Hatchlings from single‐mated female were green at 87.2% (n = 23) in first egg pods (Figure 2) and 85.5 (n = 11) in second egg pods (Figure 3). The coloration change in females mated with two males was only 15.2% green versus 84.8% black in first egg pods (n = 26) (Figure 2), 13.6% green larvae versus 86.4% black larvae in second egg pods (n = 13) (Figure 3). Hatchlings from females mated with three and four males were 100% black in first and second egg pods (Figures 2 and 3).

Figure 2.

Hatchling coloration in first egg pods of gregarious desert locust Schistocerca gregaria: green hatchlings are represented as green color; black hatchlings are represented by black color. Numbers inside columns indicate the percentage of coloration. N indicates number of gregarious females tested.

Figure 3.

Hatchling coloration in second egg pods of gregarious desert locust S. gregaria: green hatchlings are represented as green color; black hatchlings are represented by black color. Numbers on columns indicate the percentage of coloration. N indicates number of gregarious females tested.


4. Discussion

In this paper, we experimentally varied the number of copulations with different males to elucidate the significance of polyandry in gregarious desert locust S. gregaria. S. gregaria is a very important agronomic pest but presents also many possibilities in terms of food production with an average of 76% of protein content [40]. Our most important finding is that desert locust polyphenism may be induced by multiple matings that act as a signal of phase shift. We show that when a female is mated with two or more males, she produced a majority of black hatchlings with a higher biomass, which correspond to the gregarious phase. On the contrary, females mated only once produce smaller hatchlings with the green coloration of the solitary phase.

Many factors have been proposed to explain the parental effect by which desert locust control their progeny phase: (1) rearing density [18, 43]; (2) pheromonal factor derived from the accessory gland of the female parent [3639, 44]; (3) ovary influence [32]. Multiple mating can be considered as a reliable signal of overcrowdings leading on a biparental influence on egg size and thus on phase transformation. The desert locust polyphenism is a case of phenotypic plasticity with a numerous convergent evolutionary events [27, 35, 37, 45]. Recent investigations on insect polyphenism have concluded that the expression of a polyphenism is governed by one or more hormones secretion [46]. Thus fluctuations in the concentration of hormones can be a regulator of polyphenism expression. This concentration can be modulated by multiple mates in three main processes in desert locust: (1) males ejaculate signal; (2) males courtship and mating femur stimulating; and (3) male‐derived nutrients. In the first hypothesis, males introduce sperm with a hormonal factor, which could have a gregarizing effect at some concentration level [4, 32, 37] or a hormonal factor that acts on the ovarioles to control egg size [35]. In the second hypothesis, female femur is stimulated during male courtship and mating [4, 32]; a stimulus is transmitted to the locust brain and causes a hormonal factor controlling egg size [35, 47]. Both processes are not mutually exclusive. Finally, male‐derived nutrients during multiple mates could influence quantitatively egg size, polyandrous female receiving more nutrients, and produce larger eggs producing the gregarious forms. More experimental studies must be made to confirm these hypotheses. However, the egg weight significantly increases in the progeny of females mated more than once but irrespectively of the number of matings. This indicates that it is the fact to mate at least twice that induces a change in egg size and progeny color more than the number of matings. A potential nutritive contribution of each male ejaculate is probably thus not the main factor.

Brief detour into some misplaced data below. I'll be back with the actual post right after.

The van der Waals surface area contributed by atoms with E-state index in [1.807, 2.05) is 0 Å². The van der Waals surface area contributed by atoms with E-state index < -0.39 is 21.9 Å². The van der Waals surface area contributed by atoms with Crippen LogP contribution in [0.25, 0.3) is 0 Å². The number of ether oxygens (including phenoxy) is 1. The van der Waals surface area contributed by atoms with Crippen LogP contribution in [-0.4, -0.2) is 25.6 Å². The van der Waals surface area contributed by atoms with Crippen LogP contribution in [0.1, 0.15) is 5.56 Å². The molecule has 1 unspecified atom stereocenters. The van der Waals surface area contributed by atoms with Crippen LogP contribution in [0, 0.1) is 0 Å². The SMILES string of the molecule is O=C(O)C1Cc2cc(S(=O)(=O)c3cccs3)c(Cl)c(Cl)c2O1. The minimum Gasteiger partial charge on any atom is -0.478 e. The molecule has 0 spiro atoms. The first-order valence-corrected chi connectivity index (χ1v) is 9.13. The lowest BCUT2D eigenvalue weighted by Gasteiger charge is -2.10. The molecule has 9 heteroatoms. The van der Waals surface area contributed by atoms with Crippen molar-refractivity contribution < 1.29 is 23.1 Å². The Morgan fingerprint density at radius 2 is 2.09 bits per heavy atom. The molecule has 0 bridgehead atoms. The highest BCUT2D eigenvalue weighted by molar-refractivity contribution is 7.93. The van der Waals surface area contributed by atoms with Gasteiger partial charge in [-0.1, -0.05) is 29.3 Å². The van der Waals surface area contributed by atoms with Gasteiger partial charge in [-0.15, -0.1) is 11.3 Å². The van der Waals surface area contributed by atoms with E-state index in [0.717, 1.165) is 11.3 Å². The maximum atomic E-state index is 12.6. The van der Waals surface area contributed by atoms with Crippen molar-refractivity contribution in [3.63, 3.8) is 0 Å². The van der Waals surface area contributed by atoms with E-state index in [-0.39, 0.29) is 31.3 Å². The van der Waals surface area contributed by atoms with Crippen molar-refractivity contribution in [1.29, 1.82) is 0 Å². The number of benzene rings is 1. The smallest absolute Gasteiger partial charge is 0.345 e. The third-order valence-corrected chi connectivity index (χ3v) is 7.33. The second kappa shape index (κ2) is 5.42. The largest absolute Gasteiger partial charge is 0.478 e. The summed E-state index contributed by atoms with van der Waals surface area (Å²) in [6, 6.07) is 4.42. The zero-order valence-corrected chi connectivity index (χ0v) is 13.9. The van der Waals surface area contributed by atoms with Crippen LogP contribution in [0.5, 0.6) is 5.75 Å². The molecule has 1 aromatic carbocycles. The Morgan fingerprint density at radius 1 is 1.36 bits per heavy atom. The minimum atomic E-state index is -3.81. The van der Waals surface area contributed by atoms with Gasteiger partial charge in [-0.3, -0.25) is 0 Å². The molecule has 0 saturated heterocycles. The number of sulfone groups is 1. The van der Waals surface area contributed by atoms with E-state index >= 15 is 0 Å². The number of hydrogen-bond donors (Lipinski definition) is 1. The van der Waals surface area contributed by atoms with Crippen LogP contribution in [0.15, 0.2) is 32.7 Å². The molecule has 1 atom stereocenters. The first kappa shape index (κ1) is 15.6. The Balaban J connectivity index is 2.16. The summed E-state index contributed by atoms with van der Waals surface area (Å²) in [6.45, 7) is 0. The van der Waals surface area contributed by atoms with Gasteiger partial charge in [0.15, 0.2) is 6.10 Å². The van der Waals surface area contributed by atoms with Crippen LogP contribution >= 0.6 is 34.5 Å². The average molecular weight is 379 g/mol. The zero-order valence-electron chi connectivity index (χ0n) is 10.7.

Polyandry is known to increase fitness [1, 4851], and numerous cases were reported in Orthoptera [12, 15, 5254]. However, except egg size, no fitness benefits could be underlined. Indeed, none of the life‐history traits investigated (i.e., female fecundity, fertility, lifespan, and offspring survival) were improved by multiple mating. This could be linked to the fact that the number of eggs produced is less important than their size and the possibility it confers to hatchlings to migrate under stressful conditions. These results may help to improve mass rearing of this species as a source of food or nutrient.

In conclusion, we showed another form of phenotypic plasticity of desert locust in which the expression of numerous physiological, morphological, and behavioral traits occurs in response to multiple matings behavior.



We thank Burundian Government for scholarship to realize this study in Belgium. Thanks also to Dr Frederic Muratori for helpful comments on the manuscript and establishment of desert locust rearing at Earth and Life Institute (UCL). We thank the Laboratory of Entomology at Zoological Institute of Leuven (Belgium), particularly Prof. Huybrechts for providing the insects to start the rearing.


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Written By

Severin Dushimirimana, David Damien and Thierry Hance

Submitted: 20 September 2016 Reviewed: 17 February 2017 Published: 04 October 2017